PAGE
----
Our lowdown on Hong Kong
What is Hong Kong? Is it a city? A country? A province of China? Or something else entirely? For all its noisy presence on the world stage, Hong Kong is surprisingly difficult to pin down.
Recent protests against the encroachment of mainland authority have revealed fissures in Hong Kong society between those who lean toward their Chinese roots on the one hand, and those who fear the loss of their civil liberties on the other. But what does the future actually hold for Hong Kong? And what does all this mean for visitors to the region today?
The answer, as usual, is complicated. After using Hong Kong to channel opium into China and destabilise a millenia-old civilisation, the UK’s withdrawal in 1997 — leaving a 50-year grace period before China resumes full control — has left Hong Kong neither here nor there; neither truly independent nor fully Chinese. Officially, it is a special administrative region of China, operating with its own executive, legislative and judicial powers under the famous “one country, two systems” dictum. Unofficially, as many Hongkongers will tell you, it is absolutely, resolutely not Chinese.
Is the ongoing friction between Hong Kong and China any cause for concern? If you care about free speech and democracy, yes. Very much so. But if you’re worried about your personal safety when travelling to Hong Kong, don’t be. Though there has been some violence during the protests, it has been limited to clashes between police and protesters. For the most part, the demonstrations have been peaceful and contained, making them easy to avoid — while the rest of Hong Kong does what it does best and gets on with business.
Hong Kong is one of those places that everybody thinks they know.
Hollywood’s go-to exotic locale since at least as far back as The World of Susie Wong in the 1950s, Hong Kong was the original East-meets-West entrepôt par excellence, and its culture has been seeping into the Western consciousness for decades. Japan and South Korea may be the Asian soft power leaders of today, but Hong Kong paved the way: its thriving film industry filling our screens with kung fu flicks and triad shoot-em-ups, while nostalgic postcolonial memoirs and novels by Le Carré, Ludlum and Clavell filled our bookshelves with equal parts grit and glamour.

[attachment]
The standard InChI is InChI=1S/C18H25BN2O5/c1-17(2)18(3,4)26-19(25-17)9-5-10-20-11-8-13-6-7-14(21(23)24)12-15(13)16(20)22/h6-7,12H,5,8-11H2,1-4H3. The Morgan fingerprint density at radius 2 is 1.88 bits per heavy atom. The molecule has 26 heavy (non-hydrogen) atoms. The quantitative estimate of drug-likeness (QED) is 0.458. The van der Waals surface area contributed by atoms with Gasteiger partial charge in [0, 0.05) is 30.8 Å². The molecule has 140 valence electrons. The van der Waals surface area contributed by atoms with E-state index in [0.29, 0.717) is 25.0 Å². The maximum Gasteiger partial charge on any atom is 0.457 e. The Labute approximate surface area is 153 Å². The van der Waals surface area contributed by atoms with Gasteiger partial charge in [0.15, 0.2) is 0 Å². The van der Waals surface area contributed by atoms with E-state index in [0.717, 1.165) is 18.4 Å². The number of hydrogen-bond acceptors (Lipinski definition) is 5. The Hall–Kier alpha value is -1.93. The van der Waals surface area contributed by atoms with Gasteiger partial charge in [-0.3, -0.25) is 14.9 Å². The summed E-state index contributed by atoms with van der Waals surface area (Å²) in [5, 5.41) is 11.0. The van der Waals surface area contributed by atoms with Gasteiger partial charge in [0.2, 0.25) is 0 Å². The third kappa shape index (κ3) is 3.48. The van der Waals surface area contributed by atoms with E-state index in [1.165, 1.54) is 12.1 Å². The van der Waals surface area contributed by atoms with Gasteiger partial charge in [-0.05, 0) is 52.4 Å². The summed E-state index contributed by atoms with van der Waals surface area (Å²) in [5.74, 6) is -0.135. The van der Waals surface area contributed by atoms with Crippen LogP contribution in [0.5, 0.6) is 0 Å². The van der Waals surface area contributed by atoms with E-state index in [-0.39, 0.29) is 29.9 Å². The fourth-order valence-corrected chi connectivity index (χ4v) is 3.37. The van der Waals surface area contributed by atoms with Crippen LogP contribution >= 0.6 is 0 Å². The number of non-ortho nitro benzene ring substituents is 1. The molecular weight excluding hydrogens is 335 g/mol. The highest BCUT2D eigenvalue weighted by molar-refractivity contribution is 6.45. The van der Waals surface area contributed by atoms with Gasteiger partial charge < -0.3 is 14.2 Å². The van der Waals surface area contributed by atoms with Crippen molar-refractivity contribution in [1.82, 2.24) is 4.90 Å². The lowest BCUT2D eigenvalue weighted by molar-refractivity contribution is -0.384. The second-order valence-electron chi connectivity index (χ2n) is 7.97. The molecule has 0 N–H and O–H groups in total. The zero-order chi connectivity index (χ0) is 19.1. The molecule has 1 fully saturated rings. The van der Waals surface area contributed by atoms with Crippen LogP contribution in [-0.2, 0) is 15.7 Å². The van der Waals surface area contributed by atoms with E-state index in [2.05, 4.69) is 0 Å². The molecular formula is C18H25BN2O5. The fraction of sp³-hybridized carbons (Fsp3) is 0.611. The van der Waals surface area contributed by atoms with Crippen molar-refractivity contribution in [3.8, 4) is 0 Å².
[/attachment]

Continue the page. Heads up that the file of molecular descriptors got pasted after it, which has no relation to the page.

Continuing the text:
So much of our pop culture DNA can be traced back to Hong Kong. It’s no exaggeration to say that without Bruce Lee and Wong Kar-wai there would be no Quentin Tarantino, and that without John Woo and Jackie Chan there’d be no Jason Bourne, no John Wick, no Craig-era James Bond. It was an adaptation of a Hong Kong movie (Infernal Affairs) that finally won Scorsese his first Oscar for The Departed, and it was a Hongkonger, Sir Charles Kao, who invented the fibre-optic broadband on which you’re reading this today. Hong Kong’s skyscrapers have become the shorthand for a futuristic city — appearing in The Dark Knight, Ghost in the Shell, Transformers and Pacific Rim, to name just a few.
It’s unsurprising, therefore, that the of Hong Kong of Western imagination is the Hong Kong of the movies: sleek and modern on the surface; a seedy underbelly crawling with triad gangsters and red-light districts underneath. Its streets are drenched in neon and suffused with the steam from dim sum carts. It’s the site of brash materialism, urban alienation and the ultra-wealthy — but also of lush and poetic romances, irrepressible creativity and a fierce independent streak. Know where to look and you really can find all of this in Hong Kong today — but you can also find so much more.
For a start, it’s a common misconception that Hong Kong is all city. In fact, something like 70-80% of Hong Kong’s 1,100 sq km territory is rural.
Rolling, green hills cloaked in bamboo groves and woodland, flat wetlands teeming with rare birds and aquatic life, craggy coastlines and islands riddled with caves, Bronze Age rock carvings and timewarp fishing villages. Most of Hong Kong never saw a skyscraper in its life.
In the hills of the New Territories you’ll find walled villages built by Hong Kong’s Five Great Clans to defend against marauding pirates. On its outlying islands you’ll find abandoned lime kilns, UNESCO-protected geological parks, and tiny communities that still run entirely on generator power. Lantau Island, the home of Disneyland and Hong Kong’s airport, is mostly unspoilt forest, Buddhist temples, stilt villages and lazily wandering water buffalo. Even Hong Kong Island — the most densely urbanised of all — can claim sleepy beach towns and the spectacular Dragon’s Back Trail, with its monster-sized insects, wild forests and stupendous views.
Still, the city is no myth. Hong Kong is a city of two halves: the tightly packed, vertically orientated, internationally minded business districts of Hong Kong Island, and the slightly grubbier, more chaotic, more traditionally Chinese districts of Kowloon just across Victoria Harbour. Though the once-stark differences between the two are beginning to collapse, each has its own unmistakable character and ambiance.
Head to Hong Kong Island and find yourself in the middle of the success story.
Hong Kong has more skyscrapers than anywhere else in the world (over 500 and counting — 200 more than New York City), and most of them are here.